Home » Reviews » Cable Reviews » Labkable Pandora

Labkable Pandora


A while back I reviewed Labkable’s Samurai III, a cable with a beautiful signature that remains one of my favorites. The Samurai was created with a philosophy in mind, to represent a sound that would be engaging according to certain principles. The Pandora on the other hand wasn’t designed to recreate a certain type of signature, as you’d normally expect – it was designed for a rather specific audience. Labkable’s Korean distributor was getting requests for a cable that matched well JH’s Roxanne, in combination with brighter daps that were popular on the Korean market. So they designed several cables, and sent them over to the Korean distributor who had them tested by a group of well-trained audiophiles. They picked the designs they liked most, which were then refined and then sent again to test. The result was the Pandora.

When I spoke to Peter, he mentioned that the Pandora was the Samurai’s natural counterpart – if you didn’t like one, you’d most likely enjoy the other. As the Samurai has a colored, ‘fun’ type of signature with a slightly brighter upper midrange that brings out a nice bit of sparkle, I automatically expected the Pandora to be on the warmer side. While they are very different, they contrast in a different way I was expecting.


The Labkable Pandora
Alloy:                 Silver & Gold-Plated Copper hybrid, mixed with Silver & Copper hybrid
Conductors:     10 braid
Construction:   Litz construction
MRSP:                $1250

Build & Design

Saying the Pandora is quite a sight to behold, would be an understatement. Its alternating two tone is probably the most beautiful cable I own. Pandora combines a classic elegance with a rustic color combination. The design consists of 5 alternating pairs of wires, making for a total of 10 individual wires. The golden-colored wires are a mix of silver and gold-plated copper, while the brown wires are a mix of silver and copper. The quality silver-colored plug is the same one used with other Labkable products, as are the silver 2-pin connectors. But Labkable went all out with the splitter: a small Swarovksi crystal resides on a brown cylinder that matches the color combination of the wires. A little bit of bling to emphasize the exclusivity of their top of the line offering that has its appeal, although it might not be for everybody. But as a complete package, there’s no denying the class Pandora eludes.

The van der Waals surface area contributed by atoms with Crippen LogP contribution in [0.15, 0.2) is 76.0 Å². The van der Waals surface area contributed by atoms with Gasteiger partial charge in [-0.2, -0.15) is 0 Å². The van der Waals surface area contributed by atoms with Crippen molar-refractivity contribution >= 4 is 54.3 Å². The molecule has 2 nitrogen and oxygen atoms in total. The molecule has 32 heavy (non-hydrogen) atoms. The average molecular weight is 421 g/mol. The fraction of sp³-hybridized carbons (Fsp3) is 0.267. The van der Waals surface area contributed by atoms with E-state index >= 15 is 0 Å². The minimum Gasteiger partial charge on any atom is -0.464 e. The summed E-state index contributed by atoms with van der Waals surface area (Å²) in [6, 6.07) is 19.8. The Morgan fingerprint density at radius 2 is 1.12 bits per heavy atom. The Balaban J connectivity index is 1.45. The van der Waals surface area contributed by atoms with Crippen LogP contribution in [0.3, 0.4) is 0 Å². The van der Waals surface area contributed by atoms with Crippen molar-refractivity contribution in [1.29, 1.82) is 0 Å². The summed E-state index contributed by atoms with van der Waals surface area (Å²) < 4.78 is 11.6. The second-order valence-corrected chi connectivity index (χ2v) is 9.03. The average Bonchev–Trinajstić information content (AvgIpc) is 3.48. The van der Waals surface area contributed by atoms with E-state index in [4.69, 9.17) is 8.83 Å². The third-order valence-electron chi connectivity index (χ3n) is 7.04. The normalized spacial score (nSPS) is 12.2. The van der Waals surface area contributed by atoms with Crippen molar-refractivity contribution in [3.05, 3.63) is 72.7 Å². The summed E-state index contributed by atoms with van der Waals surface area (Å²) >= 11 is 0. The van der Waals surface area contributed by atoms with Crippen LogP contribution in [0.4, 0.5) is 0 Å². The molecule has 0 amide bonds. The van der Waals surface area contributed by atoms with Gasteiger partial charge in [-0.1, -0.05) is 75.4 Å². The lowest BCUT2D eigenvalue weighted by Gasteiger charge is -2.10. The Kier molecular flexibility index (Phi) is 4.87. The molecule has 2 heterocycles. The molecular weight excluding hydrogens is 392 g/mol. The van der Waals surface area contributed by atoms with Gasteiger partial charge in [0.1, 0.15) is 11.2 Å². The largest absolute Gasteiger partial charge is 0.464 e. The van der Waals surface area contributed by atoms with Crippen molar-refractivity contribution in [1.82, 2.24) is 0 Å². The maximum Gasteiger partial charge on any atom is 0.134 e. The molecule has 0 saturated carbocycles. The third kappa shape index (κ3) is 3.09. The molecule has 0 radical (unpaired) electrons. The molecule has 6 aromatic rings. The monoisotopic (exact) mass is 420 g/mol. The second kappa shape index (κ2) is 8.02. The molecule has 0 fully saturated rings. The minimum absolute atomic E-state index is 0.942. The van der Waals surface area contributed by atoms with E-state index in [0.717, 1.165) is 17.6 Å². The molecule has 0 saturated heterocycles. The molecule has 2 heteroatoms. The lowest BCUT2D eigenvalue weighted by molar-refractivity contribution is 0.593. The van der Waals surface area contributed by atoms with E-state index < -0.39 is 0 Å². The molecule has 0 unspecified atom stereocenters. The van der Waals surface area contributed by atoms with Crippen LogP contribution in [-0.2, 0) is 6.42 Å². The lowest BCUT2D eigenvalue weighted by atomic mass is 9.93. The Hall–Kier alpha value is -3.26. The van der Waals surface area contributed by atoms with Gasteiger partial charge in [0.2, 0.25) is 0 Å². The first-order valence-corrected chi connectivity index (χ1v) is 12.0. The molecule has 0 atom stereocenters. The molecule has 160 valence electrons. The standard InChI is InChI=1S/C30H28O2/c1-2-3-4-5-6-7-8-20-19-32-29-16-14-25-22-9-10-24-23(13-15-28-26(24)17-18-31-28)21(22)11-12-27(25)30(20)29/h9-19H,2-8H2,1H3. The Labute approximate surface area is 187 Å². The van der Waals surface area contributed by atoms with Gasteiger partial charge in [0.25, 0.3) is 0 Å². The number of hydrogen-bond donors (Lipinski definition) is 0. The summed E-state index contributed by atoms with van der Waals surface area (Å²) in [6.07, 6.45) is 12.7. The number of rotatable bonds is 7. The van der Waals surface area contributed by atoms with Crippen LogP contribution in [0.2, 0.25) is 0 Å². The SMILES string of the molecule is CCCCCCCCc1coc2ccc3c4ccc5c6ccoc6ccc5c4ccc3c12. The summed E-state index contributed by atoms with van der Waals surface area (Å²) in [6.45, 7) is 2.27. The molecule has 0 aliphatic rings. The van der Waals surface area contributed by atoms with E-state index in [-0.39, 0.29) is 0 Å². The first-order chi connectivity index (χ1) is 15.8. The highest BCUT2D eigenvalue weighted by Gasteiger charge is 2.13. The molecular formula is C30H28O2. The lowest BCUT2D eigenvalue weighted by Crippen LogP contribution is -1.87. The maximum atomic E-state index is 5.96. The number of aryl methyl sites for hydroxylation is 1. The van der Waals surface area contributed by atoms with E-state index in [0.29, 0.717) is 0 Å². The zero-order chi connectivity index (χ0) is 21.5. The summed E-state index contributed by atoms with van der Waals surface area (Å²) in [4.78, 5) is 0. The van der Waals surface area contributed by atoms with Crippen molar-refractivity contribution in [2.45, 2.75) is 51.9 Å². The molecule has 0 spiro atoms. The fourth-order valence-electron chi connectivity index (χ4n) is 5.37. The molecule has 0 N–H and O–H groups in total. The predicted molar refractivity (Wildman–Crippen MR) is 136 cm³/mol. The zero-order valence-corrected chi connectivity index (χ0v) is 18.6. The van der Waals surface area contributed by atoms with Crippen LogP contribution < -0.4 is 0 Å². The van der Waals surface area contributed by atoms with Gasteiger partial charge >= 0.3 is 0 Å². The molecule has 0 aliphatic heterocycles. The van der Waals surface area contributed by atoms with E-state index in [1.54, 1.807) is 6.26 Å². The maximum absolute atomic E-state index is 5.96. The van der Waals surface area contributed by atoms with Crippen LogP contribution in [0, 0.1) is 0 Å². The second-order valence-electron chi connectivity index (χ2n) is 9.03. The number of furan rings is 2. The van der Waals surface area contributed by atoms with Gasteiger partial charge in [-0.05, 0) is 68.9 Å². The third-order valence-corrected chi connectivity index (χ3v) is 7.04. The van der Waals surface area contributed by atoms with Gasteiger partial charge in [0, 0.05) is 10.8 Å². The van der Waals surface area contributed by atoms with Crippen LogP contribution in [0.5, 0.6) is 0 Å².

Sound impressions

The Pandora has a reference signature, with a relatively uncolored midrange and slightly brighter than neutral upper frequencies, that leans towards an open tone. Pandora is highly transparent and resolving, with a neutral presentation. While the Pandora doesn’t create a thick or warm sound, it refrains from sounding dry or harsh. The beauty of Pandora’s sound lies in the combination of its precision with its staging presentation: the wide and deep stage that creates a holographic representation of the music, not in the last place because of its high resolution. The highly resolved notes in a clean and vast stage results in a good layering ability and accordingly instrument separation, especially for iems with an inherently intimate stage.